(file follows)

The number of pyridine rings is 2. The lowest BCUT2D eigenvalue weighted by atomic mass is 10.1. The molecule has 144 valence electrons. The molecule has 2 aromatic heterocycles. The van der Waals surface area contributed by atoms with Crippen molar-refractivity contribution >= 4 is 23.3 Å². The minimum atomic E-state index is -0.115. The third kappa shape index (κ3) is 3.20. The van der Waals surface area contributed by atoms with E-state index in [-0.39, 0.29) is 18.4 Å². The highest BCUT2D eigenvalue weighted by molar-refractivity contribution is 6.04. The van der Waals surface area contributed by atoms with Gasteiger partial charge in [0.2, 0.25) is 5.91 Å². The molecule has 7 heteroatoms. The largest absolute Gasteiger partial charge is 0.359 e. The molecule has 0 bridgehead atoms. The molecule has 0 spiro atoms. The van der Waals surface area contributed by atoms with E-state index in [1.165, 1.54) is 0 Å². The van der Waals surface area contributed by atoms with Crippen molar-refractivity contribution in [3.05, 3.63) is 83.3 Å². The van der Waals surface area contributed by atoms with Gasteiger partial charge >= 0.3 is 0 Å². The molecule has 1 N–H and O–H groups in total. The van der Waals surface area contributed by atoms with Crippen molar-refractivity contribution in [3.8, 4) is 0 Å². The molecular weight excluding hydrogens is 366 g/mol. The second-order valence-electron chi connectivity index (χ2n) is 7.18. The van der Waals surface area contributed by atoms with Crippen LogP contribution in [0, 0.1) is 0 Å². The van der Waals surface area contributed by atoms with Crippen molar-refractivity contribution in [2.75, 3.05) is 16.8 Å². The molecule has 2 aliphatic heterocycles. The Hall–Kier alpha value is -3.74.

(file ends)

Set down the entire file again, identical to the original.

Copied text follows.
The number of pyridine rings is 2. The lowest BCUT2D eigenvalue weighted by atomic mass is 10.1. The molecule has 144 valence electrons. The molecule has 2 aromatic heterocycles. The van der Waals surface area contributed by atoms with Crippen molar-refractivity contribution >= 4 is 23.3 Å². The minimum atomic E-state index is -0.115. The third kappa shape index (κ3) is 3.20. The van der Waals surface area contributed by atoms with E-state index in [-0.39, 0.29) is 18.4 Å². The highest BCUT2D eigenvalue weighted by molar-refractivity contribution is 6.04. The van der Waals surface area contributed by atoms with Gasteiger partial charge in [0.2, 0.25) is 5.91 Å². The molecule has 7 heteroatoms. The largest absolute Gasteiger partial charge is 0.359 e. The molecule has 0 bridgehead atoms. The molecule has 0 spiro atoms. The van der Waals surface area contributed by atoms with E-state index in [1.165, 1.54) is 0 Å². The van der Waals surface area contributed by atoms with Crippen molar-refractivity contribution in [3.05, 3.63) is 83.3 Å². The van der Waals surface area contributed by atoms with Gasteiger partial charge >= 0.3 is 0 Å². The molecule has 1 N–H and O–H groups in total. The van der Waals surface area contributed by atoms with Crippen molar-refractivity contribution in [3.8, 4) is 0 Å². The molecular weight excluding hydrogens is 366 g/mol. The second-order valence-electron chi connectivity index (χ2n) is 7.18. The van der Waals surface area contributed by atoms with Crippen LogP contribution in [0, 0.1) is 0 Å². The van der Waals surface area contributed by atoms with Crippen molar-refractivity contribution in [2.75, 3.05) is 16.8 Å². The molecule has 2 aliphatic heterocycles. The Hall–Kier alpha value is -3.74.